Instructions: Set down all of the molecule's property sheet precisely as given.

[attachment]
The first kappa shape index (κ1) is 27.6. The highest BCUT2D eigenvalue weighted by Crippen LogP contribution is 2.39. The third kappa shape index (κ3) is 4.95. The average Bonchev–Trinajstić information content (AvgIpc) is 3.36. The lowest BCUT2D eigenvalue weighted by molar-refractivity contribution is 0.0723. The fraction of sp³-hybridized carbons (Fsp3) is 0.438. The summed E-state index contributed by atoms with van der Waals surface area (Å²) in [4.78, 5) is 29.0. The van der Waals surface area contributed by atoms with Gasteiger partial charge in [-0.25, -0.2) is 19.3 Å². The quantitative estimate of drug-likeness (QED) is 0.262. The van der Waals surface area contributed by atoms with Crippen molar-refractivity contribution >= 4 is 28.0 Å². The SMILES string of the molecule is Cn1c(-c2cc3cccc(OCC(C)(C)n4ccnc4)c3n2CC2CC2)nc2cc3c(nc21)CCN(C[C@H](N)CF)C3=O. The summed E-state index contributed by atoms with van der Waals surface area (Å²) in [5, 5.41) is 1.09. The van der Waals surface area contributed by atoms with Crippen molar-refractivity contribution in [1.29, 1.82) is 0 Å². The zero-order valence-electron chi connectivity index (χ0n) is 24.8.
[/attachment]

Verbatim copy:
The first kappa shape index (κ1) is 27.6. The highest BCUT2D eigenvalue weighted by Crippen LogP contribution is 2.39. The third kappa shape index (κ3) is 4.95. The average Bonchev–Trinajstić information content (AvgIpc) is 3.36. The lowest BCUT2D eigenvalue weighted by molar-refractivity contribution is 0.0723. The fraction of sp³-hybridized carbons (Fsp3) is 0.438. The summed E-state index contributed by atoms with van der Waals surface area (Å²) in [4.78, 5) is 29.0. The van der Waals surface area contributed by atoms with Gasteiger partial charge in [-0.25, -0.2) is 19.3 Å². The quantitative estimate of drug-likeness (QED) is 0.262. The van der Waals surface area contributed by atoms with Crippen molar-refractivity contribution >= 4 is 28.0 Å². The SMILES string of the molecule is Cn1c(-c2cc3cccc(OCC(C)(C)n4ccnc4)c3n2CC2CC2)nc2cc3c(nc21)CCN(C[C@H](N)CF)C3=O. The summed E-state index contributed by atoms with van der Waals surface area (Å²) in [5, 5.41) is 1.09. The van der Waals surface area contributed by atoms with Crippen molar-refractivity contribution in [1.29, 1.82) is 0 Å². The zero-order valence-electron chi connectivity index (χ0n) is 24.8.